Facts and figures about
Diabetes is one of the
fastest-growing diseases in the United States.
Diabetes is the fifth
leading cause of death by disease in this country.
from diabetes claim 224,092 lives annually. Although this
figure is underreported, the risk of death among people with
diabetes is twice that of those of the same age without
25.8 million Americans
(8%) have diabetes.
7 million people in
America have diabetes and don't know they have it.
Diabetes and its
associated health problems cost $174 billion dollars
Heart disease and
stroke account for 65% of deaths in people with diabetes.
Diabetes accounts for
12,000-24,000 new cases of blindness each year.
More than 60% of non-traumatic
lower-limb amputations occur in people with diabetes.
Diabetes is the leading
cause of kidney failure.
Diabetes can be
diagnosed through a simple blood sugar test. Ask your
physician to perform one soon.
Signs and symptoms of
Dramatic, unexplained weight loss
Tingling in toes or feet
Wounds seem to be very slow in healing
Extremely and chronically fatigued
Risk factors for developing Diabetes
A parent or family member with diabetes
Women who have given
birth to babies weighing more than nine pounds or have a
history of gestational diabetes
Latinos, Asian and Pacific Islanders and Native Americans
Low HDL cholesterol or high
Common Misconceptions about Diabetes
1. Diabetes is not a
serious disease. While diabetes is not fatal, complications
from diabetes result in it being the fifth leading cause of
death by disease in the United States. These complications
include blindness, kidney failure, and heart disease.
2. Diabetes can be
cured. Although Type 2 diabetes can be controlled with diet,
medication, and exercise, diabetes is a chronic condition for
which there currently is no cure.
3. There is only one
kind of diabetes. There are actually three types of diabetes:
Type 1, Type 2 and Gestational. In Type 1, the pancreas does not produce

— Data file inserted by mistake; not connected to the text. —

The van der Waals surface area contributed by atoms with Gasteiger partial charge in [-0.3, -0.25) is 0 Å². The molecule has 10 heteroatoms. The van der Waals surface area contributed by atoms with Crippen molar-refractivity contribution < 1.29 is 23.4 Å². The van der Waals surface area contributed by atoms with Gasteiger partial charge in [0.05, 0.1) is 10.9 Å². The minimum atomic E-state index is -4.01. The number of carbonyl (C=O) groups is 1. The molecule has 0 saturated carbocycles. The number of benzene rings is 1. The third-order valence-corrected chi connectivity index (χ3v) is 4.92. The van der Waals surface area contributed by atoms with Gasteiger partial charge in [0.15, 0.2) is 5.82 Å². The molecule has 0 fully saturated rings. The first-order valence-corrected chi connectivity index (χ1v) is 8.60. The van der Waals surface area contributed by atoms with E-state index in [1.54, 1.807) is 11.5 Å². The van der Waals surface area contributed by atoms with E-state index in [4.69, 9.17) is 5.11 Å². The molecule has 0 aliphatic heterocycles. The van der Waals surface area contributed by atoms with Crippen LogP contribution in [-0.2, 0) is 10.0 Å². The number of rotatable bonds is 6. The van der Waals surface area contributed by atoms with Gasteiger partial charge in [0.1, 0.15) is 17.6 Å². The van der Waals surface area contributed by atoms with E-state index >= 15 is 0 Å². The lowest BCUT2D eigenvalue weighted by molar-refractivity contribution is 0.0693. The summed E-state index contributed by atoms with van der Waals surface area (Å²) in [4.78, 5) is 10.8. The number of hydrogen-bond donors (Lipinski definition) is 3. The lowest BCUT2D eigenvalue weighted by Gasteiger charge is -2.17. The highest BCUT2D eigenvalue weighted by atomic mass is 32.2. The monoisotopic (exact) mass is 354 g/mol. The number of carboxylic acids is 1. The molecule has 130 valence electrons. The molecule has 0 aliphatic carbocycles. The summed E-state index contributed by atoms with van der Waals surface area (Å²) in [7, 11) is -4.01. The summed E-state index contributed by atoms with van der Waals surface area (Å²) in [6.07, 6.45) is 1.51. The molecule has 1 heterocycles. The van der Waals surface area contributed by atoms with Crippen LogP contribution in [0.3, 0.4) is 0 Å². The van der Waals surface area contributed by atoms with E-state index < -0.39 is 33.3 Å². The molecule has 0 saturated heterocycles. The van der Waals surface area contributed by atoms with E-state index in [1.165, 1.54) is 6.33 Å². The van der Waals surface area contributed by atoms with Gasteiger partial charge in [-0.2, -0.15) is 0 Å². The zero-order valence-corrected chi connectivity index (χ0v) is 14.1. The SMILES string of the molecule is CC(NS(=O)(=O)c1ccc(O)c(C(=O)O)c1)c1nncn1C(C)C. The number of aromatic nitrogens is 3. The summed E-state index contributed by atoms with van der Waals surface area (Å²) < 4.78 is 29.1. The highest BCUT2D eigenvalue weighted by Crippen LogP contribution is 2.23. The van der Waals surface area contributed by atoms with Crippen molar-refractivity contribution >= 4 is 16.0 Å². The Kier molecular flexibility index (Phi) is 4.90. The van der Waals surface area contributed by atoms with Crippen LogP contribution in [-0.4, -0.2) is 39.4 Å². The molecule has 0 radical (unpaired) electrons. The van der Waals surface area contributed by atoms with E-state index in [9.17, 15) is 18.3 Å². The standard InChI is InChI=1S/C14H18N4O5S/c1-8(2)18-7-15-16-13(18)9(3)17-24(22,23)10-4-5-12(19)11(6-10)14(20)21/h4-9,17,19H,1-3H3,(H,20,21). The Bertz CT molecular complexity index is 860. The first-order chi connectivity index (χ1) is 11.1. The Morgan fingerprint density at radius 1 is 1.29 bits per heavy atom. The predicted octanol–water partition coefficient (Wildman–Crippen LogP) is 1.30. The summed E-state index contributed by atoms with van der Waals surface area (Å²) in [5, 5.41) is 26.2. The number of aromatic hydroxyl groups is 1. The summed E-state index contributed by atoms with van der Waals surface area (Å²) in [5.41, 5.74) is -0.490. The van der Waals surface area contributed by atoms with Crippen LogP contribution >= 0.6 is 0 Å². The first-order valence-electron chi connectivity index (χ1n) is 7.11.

insulin. So insulin must be given by injection or a pump to
survive. Type 1 is most commonly diagnosed in childhood and
young adulthood. In Type 2, the body does not respond to insulin
effectively and gradually loses its ability to produce enough
insulin. This usually occurs in adults, and can be controlled by
diet, weight loss, and exercise...without the need for insulin
injections, although most people will require oral medications
Gestational diabetes occurs
in pregnancy. During pregnancy, the body is not able to make and
use all of the insulin it needs for pregnancy. This can often be
controlled by diet and exercise. In most cases, the woman will
not have diabetes once the baby is delivered. The woman will
however, have a 66% chance of diabetes returning in future
4. People are born with
diabetes. While many people with Type 1 diabetes are
diagnosed with the disease during childhood, people with Type 2
diabetes often do not develop the disease until they are adults,
although the number of children with Type 2 diabetes is
5. Diabetes is a rare
disease. Nearly 23.6 million Americans, or 8% of the
American population, have diabetes. Currently, diabetes is the
fastest growing disease in the United States.
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